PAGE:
The Price of Happinessby Jennifer Gibson, PharmD | September 25, 2010
Much research has focused on what makes people happy, but there are no definitive conclusions. For ages, adages that money does not equal happiness have been repeated by philosophers, religious leaders, and cultural icons. Now, a new study debunks that myth. An analysis of income and happiness in the United States reveals that a salary of $75,000 does, in fact, buy happiness.
The study, conducted by an economist and a psychologist and published in the Proceedings of the National Academy of Sciences (PNAS), evaluated data from the Gallup-Healthways Well-Being Index, a daily survey of 1000 residents of the United States. The responses of more than 450,000 people from 2008 and 2009 were included in the analysis. The respondents were asked questions about their day-to-day happiness, also called emotional or hedonic well-being, and measures the frequency and intensity of emotions like joy, anger, frustration, worry, anxiety, and affection. The respondents also rated their overall life satisfaction, including goal attainment and emotional stressors like caring for a sick relative or being divorced. Overall, the authors found that emotional well-being did rise steadily as income rose. But, this day-to-day happiness hit a plateau at an annual salary of $75,000. Salaries greater than $75,000 were not associated with more day-to-day happiness. However, higher income was associated with greater life satisfaction. The more income people earned, the better overall life they reported, with no apparent plateau.
On the opposite end of the spectrum, low income was correlated with low emotional well-being and low life satisfaction. Low income exacerbates the stress associated with difficult life situations such as illness and loneliness. Below the income plateau of $75,000, emotional pain associated with life’s stressors was progressively worse as income decreased. The authors conclude that, while money does not necessarily buy happiness, a lack of money is associated with unhappiness.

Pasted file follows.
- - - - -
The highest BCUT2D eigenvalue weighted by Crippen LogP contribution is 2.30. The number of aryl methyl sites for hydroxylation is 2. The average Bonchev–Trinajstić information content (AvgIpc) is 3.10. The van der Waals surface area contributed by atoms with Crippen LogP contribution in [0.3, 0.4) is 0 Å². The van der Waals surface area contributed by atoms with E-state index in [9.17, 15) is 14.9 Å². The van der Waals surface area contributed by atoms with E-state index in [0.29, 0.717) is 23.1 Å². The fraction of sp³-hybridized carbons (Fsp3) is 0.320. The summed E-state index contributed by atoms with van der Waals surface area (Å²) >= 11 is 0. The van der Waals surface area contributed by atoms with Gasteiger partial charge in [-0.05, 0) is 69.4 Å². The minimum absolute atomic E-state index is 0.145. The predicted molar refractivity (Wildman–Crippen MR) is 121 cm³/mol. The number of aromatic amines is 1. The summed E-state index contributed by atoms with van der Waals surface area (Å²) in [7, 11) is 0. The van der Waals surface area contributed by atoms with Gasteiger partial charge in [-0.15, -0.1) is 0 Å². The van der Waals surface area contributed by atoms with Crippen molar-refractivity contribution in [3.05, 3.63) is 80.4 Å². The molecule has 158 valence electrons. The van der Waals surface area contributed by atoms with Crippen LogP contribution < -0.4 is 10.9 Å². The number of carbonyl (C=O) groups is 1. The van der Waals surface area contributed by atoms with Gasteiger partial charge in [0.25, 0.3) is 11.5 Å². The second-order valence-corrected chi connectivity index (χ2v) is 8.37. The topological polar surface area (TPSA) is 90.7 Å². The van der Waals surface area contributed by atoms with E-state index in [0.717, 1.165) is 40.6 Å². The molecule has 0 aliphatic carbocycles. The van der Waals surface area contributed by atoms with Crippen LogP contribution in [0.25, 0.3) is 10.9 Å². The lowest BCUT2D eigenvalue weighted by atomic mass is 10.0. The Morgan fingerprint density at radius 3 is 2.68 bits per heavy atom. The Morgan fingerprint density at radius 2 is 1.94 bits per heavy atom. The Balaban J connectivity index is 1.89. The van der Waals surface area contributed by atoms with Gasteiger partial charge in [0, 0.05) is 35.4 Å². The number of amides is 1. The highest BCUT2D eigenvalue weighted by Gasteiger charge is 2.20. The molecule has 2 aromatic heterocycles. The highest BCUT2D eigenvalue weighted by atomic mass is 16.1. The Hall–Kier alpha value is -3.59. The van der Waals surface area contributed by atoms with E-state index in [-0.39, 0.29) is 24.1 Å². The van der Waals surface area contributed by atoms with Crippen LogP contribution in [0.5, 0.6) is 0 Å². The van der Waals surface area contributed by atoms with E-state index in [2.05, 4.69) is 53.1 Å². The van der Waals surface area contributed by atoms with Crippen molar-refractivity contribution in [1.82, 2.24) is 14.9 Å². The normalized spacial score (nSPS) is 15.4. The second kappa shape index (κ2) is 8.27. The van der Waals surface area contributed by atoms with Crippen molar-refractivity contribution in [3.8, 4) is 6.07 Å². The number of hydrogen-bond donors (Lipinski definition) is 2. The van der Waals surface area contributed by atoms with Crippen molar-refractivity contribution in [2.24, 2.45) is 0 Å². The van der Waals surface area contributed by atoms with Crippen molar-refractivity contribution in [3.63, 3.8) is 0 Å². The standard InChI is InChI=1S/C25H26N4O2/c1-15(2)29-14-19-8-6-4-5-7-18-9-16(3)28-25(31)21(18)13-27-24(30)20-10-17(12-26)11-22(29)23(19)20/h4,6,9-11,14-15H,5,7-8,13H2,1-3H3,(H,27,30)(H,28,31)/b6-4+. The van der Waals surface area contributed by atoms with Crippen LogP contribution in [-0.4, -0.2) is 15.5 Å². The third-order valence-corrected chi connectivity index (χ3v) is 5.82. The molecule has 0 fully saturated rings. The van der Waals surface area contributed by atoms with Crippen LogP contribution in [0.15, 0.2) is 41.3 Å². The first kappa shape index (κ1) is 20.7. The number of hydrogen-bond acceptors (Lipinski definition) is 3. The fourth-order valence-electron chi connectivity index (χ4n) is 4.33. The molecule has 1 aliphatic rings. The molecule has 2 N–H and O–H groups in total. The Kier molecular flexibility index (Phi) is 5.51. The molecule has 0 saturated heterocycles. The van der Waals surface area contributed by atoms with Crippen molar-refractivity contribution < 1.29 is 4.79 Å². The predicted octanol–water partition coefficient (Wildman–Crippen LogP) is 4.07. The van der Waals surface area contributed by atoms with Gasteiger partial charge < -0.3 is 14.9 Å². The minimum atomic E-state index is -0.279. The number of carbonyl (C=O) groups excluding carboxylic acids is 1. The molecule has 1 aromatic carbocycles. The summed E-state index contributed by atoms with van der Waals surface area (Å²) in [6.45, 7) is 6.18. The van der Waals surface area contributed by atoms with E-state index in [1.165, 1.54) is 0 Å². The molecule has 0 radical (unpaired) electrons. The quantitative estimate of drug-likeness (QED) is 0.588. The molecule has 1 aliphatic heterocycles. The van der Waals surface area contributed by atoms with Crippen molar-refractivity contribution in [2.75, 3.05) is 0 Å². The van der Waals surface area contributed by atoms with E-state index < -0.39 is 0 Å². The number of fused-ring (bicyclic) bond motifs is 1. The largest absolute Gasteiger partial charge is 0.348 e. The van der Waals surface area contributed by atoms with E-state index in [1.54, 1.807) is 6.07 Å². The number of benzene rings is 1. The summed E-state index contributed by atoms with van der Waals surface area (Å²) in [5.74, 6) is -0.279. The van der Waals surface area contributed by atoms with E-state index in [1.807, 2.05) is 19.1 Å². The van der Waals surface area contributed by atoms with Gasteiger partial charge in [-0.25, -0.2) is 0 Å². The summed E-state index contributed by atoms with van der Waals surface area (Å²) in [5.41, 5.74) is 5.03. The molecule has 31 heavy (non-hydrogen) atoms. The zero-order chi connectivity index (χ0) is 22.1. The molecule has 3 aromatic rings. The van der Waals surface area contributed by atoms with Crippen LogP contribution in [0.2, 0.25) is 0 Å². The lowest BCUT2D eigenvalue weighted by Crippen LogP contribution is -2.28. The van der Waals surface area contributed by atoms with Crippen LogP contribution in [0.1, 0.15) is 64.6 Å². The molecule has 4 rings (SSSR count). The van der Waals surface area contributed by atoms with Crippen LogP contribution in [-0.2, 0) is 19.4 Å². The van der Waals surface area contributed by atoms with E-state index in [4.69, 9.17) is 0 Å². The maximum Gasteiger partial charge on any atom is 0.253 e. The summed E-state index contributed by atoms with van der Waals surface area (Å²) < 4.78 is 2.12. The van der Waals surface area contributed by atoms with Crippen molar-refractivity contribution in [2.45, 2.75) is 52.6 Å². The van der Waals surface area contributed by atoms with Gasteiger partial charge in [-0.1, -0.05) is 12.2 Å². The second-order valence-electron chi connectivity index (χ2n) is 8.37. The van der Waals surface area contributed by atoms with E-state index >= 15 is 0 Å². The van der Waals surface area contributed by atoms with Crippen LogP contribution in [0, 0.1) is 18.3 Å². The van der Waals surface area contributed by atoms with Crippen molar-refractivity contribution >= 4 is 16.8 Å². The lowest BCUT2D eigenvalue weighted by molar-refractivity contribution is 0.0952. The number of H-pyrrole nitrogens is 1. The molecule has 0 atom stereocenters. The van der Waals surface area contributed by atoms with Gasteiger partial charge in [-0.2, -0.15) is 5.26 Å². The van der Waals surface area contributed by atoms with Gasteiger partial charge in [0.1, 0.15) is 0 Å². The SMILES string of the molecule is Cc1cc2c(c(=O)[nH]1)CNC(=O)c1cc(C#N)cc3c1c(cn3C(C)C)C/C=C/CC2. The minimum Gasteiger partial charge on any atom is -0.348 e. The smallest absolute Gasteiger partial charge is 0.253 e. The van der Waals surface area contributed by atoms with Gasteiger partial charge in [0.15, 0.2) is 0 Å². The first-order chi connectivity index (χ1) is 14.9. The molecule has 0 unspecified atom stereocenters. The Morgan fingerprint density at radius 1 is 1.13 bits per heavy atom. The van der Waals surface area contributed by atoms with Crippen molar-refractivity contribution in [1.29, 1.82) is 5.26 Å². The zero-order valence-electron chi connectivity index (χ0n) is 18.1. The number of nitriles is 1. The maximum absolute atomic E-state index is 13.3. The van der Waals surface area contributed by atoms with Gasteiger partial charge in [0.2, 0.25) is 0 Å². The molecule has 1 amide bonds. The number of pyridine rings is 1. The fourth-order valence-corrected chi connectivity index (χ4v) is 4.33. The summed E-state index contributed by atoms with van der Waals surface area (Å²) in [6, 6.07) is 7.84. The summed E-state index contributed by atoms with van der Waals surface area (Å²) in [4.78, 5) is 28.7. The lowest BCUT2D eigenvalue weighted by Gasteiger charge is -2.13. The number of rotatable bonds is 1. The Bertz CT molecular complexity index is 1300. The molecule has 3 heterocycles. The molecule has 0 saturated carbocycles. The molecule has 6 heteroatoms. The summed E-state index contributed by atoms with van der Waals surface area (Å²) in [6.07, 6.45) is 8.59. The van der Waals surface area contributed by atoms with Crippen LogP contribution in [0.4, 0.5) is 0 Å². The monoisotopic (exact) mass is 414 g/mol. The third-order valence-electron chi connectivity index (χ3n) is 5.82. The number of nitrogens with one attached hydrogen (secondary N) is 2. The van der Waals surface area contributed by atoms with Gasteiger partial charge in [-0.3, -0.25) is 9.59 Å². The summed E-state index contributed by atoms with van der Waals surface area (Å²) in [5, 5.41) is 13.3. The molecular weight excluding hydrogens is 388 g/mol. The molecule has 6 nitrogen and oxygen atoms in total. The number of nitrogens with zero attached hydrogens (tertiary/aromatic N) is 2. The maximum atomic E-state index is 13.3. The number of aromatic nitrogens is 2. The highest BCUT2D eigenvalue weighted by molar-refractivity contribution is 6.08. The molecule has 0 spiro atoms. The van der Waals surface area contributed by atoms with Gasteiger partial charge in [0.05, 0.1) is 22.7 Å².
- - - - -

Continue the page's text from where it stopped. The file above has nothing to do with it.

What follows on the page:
According to the results of the survey and study, the average household income in the United States in 2008 was $71,500, with a median income of $52,000. Ten percent of households reported a monthly income of less than $1000, but two-thirds of households had a monthly income of at least $3000. Approximately one-third of households were above the $75,000 threshold reported in the study, an income of $6250 per month.
The PNAS study is not the first study to correlate income and happiness. A worldwide survey of income and happiness also reported that average life satisfaction is higher among nations with higher per capita national income. Each doubling of income was associated with a one-point increase in life satisfaction on a scale from 0 to 10. The effect was actually stronger among the richest nations in the world. Age and life expectancy were also factors in national life satisfaction, but income moderates these effects. People in North America reported the highest levels of life satisfaction, and people in Eastern Europe and sub-Saharan Africa reported dissatisfaction.
But, why the association? And the plateau? To some extent, money can buy necessities and comforts that lower income earners cannot afford, which may ease day-to-day stress. However, the authors of the current study hypothesize that, at some point, high income earners need to be working longer and harder to make more money, leaving less time for enjoying the rewards associated with extra cash reserves. A lot of questions are still unanswered about the real root of happiness, and money is likely not it at all. Happiness is subjective and influenced b y a myriad of internal and external factors that can likely never be measured by a single scale.
While money itself cannot purchase happiness, money does provide for circumstances that can reduce stress. Happiness is also influenced by age, education, health status, religious experience, race, gender, marital status, neighborhood, and family support. Happiness associated with money, however, is not owed to material items. Having more stuff does not make a person happier, but using money to provide for one’s family and community does provide satisfaction.
Barger SD, Donoho CJ, & Wayment HA (2009). The relative contributions of race/ethnicity, socioeconomic status, health, and social relationships to life satisfaction in the United States. Quality of life research : an international journal of quality of life aspects of treatment, care and rehabilitation, 18 (2), 179-89 PMID: 19082871
Deaton, A. (2008). Income, Health, and Well-Being around the World: Evidence from the Gallup World Poll Journal of Economic Perspectives, 22 (2), 53-72 DOI: 10.1257/jep.22.2.53
Hagerty MR (2000). Social comparisons of income in one’s community: evidence from national surveys of income and happiness. Journal of personality and social psychology, 78 (4), 764-71 PMID: 10794379
Kahneman, D., & Deaton, A. (2010). High income improves evaluation of life but not emotional well-being Proceedings of the National Academy of Sciences DOI: 10.1073/pnas.1011492107
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